On a gleaming white factory floor in Fremont, workers buzz over freshly assembled cars that represent the future of Tesla Motors.
The workers search for flaws. They check the paint, the wiring, the fit of door against body. They run the cars over a bumpy indoor track to simulate rough roads. They douse the cars with pressurized water to make sure nothing leaks.
The cars — sleek, sumptuous and powered only by electricity — are the Model S. The S is only the second model introduced by Tesla and the first that the upstart automaker will build on its own. Tesla plans to start delivering the luxury sedans to customers on Friday.
“That’s the kind of focus these guys have — making sure everything is right,” says Gilbert Passin, Tesla’s vice president of manufacturing, as a team of “quality auditors” examined a car under banks of bright lights last week. “We have, obviously, a lot to achieve.”
The Model S introduction is a make-or-break moment for Tesla.
The Palo Alto company gained near-cult status with its first offering, the Tesla Roadster, a ferocious sports car that made electric vehicles seem sexy. Driven by A-list actors and political luminaries, the Roadster helped turn Tesla’s chief executive officer, Elon Musk, into a Silicon Valley celebrity long before his other company, SpaceX, launched its first supply ship to the International Space Station earlier this year.
But with a starting price of $109,000 the Roadster was never meant for the masses. Production was limited to 2,500 and ended last year.
The Model S, in contrast, starts at $57,400 and ranges up to $105,400, before state rebates and federal tax incentives are factored in. Tesla plans to make more than 5,000 this year and 20,000 in 2013.
It’s all part of Tesla’s long-term strategy to infiltrate the mass market bit by bit, from the top down. Each car model the company introduces will be less expensive than the last.
Starting with the low-volume Roadster gave Tesla time to perfect its technology and develop its supply chain before moving on to mass production. The Model S may be more utilitarian than the Roadster, seating five adults instead of two and taking 4.4 seconds to go from 0 to 60 miles per hour, instead of the Roadster’s 3.7 seconds. But it makes the Roadster’s high-performance technology affordable to more people, even if it still isn’t cheap.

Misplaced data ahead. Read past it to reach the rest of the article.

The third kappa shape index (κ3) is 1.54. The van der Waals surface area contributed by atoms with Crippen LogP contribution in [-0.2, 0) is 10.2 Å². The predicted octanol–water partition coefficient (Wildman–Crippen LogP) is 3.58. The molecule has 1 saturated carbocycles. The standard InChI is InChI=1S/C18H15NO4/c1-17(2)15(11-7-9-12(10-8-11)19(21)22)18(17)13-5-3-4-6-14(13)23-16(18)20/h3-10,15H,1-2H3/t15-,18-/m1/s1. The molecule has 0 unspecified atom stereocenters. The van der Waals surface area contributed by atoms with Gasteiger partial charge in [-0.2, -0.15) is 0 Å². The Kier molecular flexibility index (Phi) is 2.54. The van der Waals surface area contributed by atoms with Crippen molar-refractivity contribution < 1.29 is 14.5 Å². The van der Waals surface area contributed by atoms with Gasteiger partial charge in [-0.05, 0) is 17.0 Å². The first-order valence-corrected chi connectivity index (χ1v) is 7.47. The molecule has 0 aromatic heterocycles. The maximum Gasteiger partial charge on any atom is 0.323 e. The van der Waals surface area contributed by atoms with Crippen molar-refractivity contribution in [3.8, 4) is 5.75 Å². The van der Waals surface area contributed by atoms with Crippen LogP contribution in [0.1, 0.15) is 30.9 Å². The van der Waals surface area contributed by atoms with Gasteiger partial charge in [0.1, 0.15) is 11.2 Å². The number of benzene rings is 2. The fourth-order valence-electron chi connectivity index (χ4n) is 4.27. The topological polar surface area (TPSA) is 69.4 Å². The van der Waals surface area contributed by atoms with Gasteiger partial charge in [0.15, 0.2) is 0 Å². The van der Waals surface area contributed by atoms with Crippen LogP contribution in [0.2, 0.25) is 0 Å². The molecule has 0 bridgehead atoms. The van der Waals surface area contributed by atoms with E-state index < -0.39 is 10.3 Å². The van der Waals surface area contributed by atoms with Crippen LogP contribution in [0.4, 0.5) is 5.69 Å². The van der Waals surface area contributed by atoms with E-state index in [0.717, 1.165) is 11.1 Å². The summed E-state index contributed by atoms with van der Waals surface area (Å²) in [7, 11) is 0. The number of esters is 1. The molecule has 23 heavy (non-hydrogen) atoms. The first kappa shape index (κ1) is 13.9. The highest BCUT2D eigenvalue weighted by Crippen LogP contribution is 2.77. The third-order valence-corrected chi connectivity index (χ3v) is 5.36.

In some ways, the Model S represents an improvement. The most expensive of the car’s three battery pack options can go 300 miles on a single charge. The Roadster could only drive 245 miles on a charge.
“People were buying the Roadster as a curiosity,” said Jeremy Anwyl, chief executive officer of the Edmunds.com auto information Web site. “It wasn’t a mainstream vehicle. With the S, they’re trying to move into the mainstream. And it’s going to be really interesting.”
Until now, Tesla has functioned as a classic Silicon Valley startup, designing a high-tech product and paying someone else to make it. Lotus Cars of England built most of the Roadster, with Tesla handling just the final assembly.
With the Model S, Tesla becomes a manufacturer. The company bought Fremont’s shuttered New United Motor Manufacturing Inc. (NUMMI) plant in 2010 and refurbished part of it to build the Model S. The federal government helped bankroll the renovations with a $465 million loan.